Intended for healthcare professionals


Ensuring an equitable recovery for the NHS

BMJ 2021; 375 doi: (Published 11 October 2021) Cite this as: BMJ 2021;375:n2456

Read our latest coverage of the coronavirus pandemic

  1. Kiran Patel, chief medical officer1,
  2. Rachel Chapman, consultant in public health1,
  3. Raj Gill, patient representative2,
  4. Justine Richards, director of strategy1
  1. 1University Hospitals of Coventry and Warwickshire, Coventry, UK
  2. 2South Asian Health Foundation, Coventry, UK
  3. Correspondence to: K Patel kiran.patel{at}

Health leaders must seize this historic opportunity to level up

The effect of the pandemic on non-covid related healthcare is only now starting to be felt by patients and healthcare systems. At least 4.5 million people are estimated to be waiting for elective care in the UK,1 and the backlog may rise to 13 million2 and take over a decade to clear. The backlog arose after a sharp fall in patient demand at the height of the first wave of the pandemic in the spring and summer of 2020 (driven by the instruction to stay at home to protect the NHS and a fear of coming to hospital) coupled with reduced capacity as resources were rightly allocated to meet the needs of people with covid-19.

During March to December 2020, there were 2.9 million fewer elective admissions to the NHS than in the corresponding period in 2019.3 Consequently, we now have an emerging demand on elective care that the NHS cannot meet using conventional means.4 The NHS currently runs at close to 100% operational efficiency, and there is clearly insufficient slack in the system to cope with surges in demand.

Today, as the NHS attempts to recover and restore business as usual, emergency care continues to see many patients with covid-19 despite a successful vaccination programme; the NHS workforce is fatigued or absent because of isolation measures, making operational planning a challenge; and other patients wait to be seen and treated. What are our options to recover fairly?56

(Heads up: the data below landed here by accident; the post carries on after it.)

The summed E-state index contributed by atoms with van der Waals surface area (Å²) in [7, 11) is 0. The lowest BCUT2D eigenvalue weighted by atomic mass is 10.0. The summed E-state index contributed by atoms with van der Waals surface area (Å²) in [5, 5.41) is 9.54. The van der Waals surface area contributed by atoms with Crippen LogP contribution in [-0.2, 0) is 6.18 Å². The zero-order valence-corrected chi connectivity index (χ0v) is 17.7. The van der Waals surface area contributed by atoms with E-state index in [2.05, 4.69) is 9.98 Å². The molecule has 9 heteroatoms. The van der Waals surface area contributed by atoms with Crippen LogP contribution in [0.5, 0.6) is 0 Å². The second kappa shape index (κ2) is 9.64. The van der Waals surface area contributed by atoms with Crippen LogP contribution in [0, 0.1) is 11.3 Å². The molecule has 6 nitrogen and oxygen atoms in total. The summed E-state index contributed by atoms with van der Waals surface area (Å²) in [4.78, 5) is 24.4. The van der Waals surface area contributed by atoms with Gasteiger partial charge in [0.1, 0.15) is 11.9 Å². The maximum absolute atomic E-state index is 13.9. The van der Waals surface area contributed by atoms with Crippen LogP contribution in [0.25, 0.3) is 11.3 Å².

Clinical prioritisation7 must continue to drive delivery, but prioritisation should change when the clinical status of a patient changes rather than focusing solely on the number of weeks a patient has waited. This will need patients to be actively managed while on waiting lists so that care can be expedited, or indeed delayed, if needs change. Coupling provision to clinical and socioeconomic outcomes is essential.8

In addition, every healthcare interaction should be used to promote health preservation and wellbeing, using these opportunities to identify and manage problems such as cardiovascular risk factors and early cancer symptoms, late recognition of which drives health inequality. Optimising the diagnosis and management of comorbidities while people are on waiting lists will help improve outcomes and reduce inequality. The NHS should urgently evaluate and deliver initiatives such as screening for cardiovascular risk factors, dementia, atrial fibrillation, and domestic abuse during attendance for covid-19 vaccination or outpatient appointments.

We should also seek out patients with unmet clinical need. Population health management should be used to target populations and communities in which we know people present with disease at a later stage than in more affluent areas.8 NHS waiting lists must swell with more needful patients, even at a time of substantial backlog, if we are to reduce inequalities. We must not accept a system that increases waiting lists in deprived areas but increases activity in affluent areas.9

Social determinants and social value judgments10 must become integral to decision making for individual patients. It’s time to consider whether potential gains in ability to work, study, and care should feature alongside gains in quality adjusted life years when determining prioritisation for treatment.

Finally, rapidly transforming healthcare could improve outcomes, performance, and value. The pandemic forced the NHS to use artificial intelligence, virtual and remote appointments, one stop services, workforce innovation, and private sector partnerships, and to make more efficient use of its estate.6 Robust evaluation of these taxpayer funded initiatives should inform decisions about priorities, guiding expenditure of the additional £5.4bn (€6.4bn; $7.3bn) allocated by the Treasury to support recovery of the NHS and social care.

The non-covid related effects of the pandemic on patients and healthcare systems will become clearer over the coming months and years. If health inequity were a disease (and in some ways it is) we would surely seek to prevent or treat it. We must do both now, to stop inequality widening further as the country and the NHS recover from the pandemic. The journey has already started and needs clinical and political leadership, commitment, and evidence informed or analytically driven policy to protect the most vulnerable communities and individuals.


  • Competing interests: We have read and understood BMJ policy on declaration of interests and have no interests to declare.

  • Provenance and peer review: Commissioned; not externally peer reviewed.